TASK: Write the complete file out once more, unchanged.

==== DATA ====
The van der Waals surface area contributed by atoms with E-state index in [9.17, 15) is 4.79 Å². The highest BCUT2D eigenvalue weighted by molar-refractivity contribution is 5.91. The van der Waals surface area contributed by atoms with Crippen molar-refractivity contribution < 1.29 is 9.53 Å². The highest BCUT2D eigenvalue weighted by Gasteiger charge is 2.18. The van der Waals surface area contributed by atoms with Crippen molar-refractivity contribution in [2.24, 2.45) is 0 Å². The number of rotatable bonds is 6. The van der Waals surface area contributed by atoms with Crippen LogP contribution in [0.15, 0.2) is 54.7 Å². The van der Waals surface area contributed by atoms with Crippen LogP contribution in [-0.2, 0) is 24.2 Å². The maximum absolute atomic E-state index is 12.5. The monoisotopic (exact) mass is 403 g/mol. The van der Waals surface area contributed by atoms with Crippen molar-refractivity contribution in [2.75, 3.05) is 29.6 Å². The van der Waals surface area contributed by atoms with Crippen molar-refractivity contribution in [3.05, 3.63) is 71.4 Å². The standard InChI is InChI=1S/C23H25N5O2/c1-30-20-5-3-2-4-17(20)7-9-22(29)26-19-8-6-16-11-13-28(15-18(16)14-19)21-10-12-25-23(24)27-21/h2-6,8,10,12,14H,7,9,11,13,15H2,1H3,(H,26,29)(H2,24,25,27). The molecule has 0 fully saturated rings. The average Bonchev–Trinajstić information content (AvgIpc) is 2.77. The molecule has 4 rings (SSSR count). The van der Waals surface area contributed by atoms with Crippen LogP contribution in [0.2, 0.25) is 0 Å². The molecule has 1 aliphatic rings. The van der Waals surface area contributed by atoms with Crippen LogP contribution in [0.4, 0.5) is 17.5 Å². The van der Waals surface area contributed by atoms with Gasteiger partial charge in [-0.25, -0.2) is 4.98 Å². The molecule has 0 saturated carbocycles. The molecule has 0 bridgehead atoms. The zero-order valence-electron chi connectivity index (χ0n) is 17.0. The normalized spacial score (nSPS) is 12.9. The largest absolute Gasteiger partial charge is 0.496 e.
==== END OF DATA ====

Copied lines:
The van der Waals surface area contributed by atoms with E-state index in [9.17, 15) is 4.79 Å². The highest BCUT2D eigenvalue weighted by molar-refractivity contribution is 5.91. The van der Waals surface area contributed by atoms with Crippen molar-refractivity contribution < 1.29 is 9.53 Å². The highest BCUT2D eigenvalue weighted by Gasteiger charge is 2.18. The van der Waals surface area contributed by atoms with Crippen molar-refractivity contribution in [2.24, 2.45) is 0 Å². The number of rotatable bonds is 6. The van der Waals surface area contributed by atoms with Crippen LogP contribution in [0.15, 0.2) is 54.7 Å². The van der Waals surface area contributed by atoms with Crippen LogP contribution in [-0.2, 0) is 24.2 Å². The maximum absolute atomic E-state index is 12.5. The monoisotopic (exact) mass is 403 g/mol. The van der Waals surface area contributed by atoms with Crippen molar-refractivity contribution in [2.75, 3.05) is 29.6 Å². The van der Waals surface area contributed by atoms with Crippen molar-refractivity contribution in [3.05, 3.63) is 71.4 Å². The standard InChI is InChI=1S/C23H25N5O2/c1-30-20-5-3-2-4-17(20)7-9-22(29)26-19-8-6-16-11-13-28(15-18(16)14-19)21-10-12-25-23(24)27-21/h2-6,8,10,12,14H,7,9,11,13,15H2,1H3,(H,26,29)(H2,24,25,27). The molecule has 0 fully saturated rings. The average Bonchev–Trinajstić information content (AvgIpc) is 2.77. The molecule has 4 rings (SSSR count). The van der Waals surface area contributed by atoms with Crippen LogP contribution in [0.2, 0.25) is 0 Å². The molecule has 1 aliphatic rings. The van der Waals surface area contributed by atoms with Crippen LogP contribution in [0.4, 0.5) is 17.5 Å². The van der Waals surface area contributed by atoms with Gasteiger partial charge in [-0.25, -0.2) is 4.98 Å². The molecule has 0 saturated carbocycles. The molecule has 0 bridgehead atoms. The zero-order valence-electron chi connectivity index (χ0n) is 17.0. The normalized spacial score (nSPS) is 12.9. The largest absolute Gasteiger partial charge is 0.496 e.